Former police officer facing decades in prison

PHILADELPHIA, PA – A former Philadelphia police officer, once facing the possibility of over 1,300 years in prison for more than 200 counts of sexual abuse against minors and women, has reached a plea deal. 54-year-old Patrick Heron, instead of the lengthy sentence, will serve 15 to 40 years following his admission of guilt.

The plea deal came after the Special Investigations Unit (SIU) of the Philadelphia District Attorney’s office charged Heron with multiple crimes. These ranged from unlawful contact with minors and sexual abuse to kidnapping, official oppression, and forgery. The extensive investigation revealed allegations spanning over a decade, with Heron being accused of multiple assaults, unauthorized recordings of his victims, and attempts to intimidate witnesses.

Digital evidence was a crucial component of the case. Investigators unearthed disturbing images and videos associated with Heron’s accounts. Some revealed Heron’s abusive acts against victims, committed while he was on duty, uniformed, and armed. One particularly unsettling video presented during a hearing displayed Heron encouraging drug use in a woman before assaulting her.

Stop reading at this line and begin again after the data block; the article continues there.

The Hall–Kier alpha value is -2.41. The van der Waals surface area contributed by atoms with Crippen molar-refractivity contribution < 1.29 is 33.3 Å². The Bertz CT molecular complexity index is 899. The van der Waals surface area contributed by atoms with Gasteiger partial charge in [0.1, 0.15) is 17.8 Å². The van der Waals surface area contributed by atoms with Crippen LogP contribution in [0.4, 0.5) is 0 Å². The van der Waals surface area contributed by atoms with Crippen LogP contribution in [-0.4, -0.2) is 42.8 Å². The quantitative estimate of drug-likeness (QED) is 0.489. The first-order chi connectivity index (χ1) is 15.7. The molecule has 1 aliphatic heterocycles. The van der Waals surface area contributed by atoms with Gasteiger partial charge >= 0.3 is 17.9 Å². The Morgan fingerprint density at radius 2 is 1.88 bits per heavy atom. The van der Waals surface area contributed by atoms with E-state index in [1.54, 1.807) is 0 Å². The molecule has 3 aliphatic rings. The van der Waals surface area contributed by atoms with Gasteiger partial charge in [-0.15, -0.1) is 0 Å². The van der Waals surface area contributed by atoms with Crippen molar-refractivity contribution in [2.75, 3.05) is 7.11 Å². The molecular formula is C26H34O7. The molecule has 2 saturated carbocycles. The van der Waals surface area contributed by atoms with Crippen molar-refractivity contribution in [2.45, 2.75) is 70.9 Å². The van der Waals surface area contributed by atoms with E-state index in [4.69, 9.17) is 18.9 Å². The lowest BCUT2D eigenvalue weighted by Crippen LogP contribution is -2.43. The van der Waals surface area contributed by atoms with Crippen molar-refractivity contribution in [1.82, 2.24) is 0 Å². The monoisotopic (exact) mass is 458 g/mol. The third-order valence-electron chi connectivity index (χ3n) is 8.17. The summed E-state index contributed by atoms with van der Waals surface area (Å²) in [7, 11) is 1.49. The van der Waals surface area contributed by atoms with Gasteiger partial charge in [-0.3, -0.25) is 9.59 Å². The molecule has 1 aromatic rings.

The legal journey began when Heron was initially arrested for child sex assault charges in June. Subsequent investigations led to an avalanche of additional charges, tracing back to incidents from 2005 to 2019. A subsequent arrest followed, with a judge revoking his $2 million bail.

Although the potential penalties for all 218 charges could have amounted to over 1,300 years in prison, the plea deal, endorsed by Judge Giovanni Campbell, ensures Heron will serve between 15 to 40 years. The outcome is seen as favorable by the SIU, with Supervisor Lyandra Retacco highlighting the benefit of avoiding retraumatizing victims during a jury trial. Moreover, several survivors expressed relief over the conviction, satisfied that Heron won’t pose a threat anymore.

District Attorney Larry Krasner commented on the gravity of Heron’s crimes and lamented the system’s failure to detect and report the actions of the former officer sooner.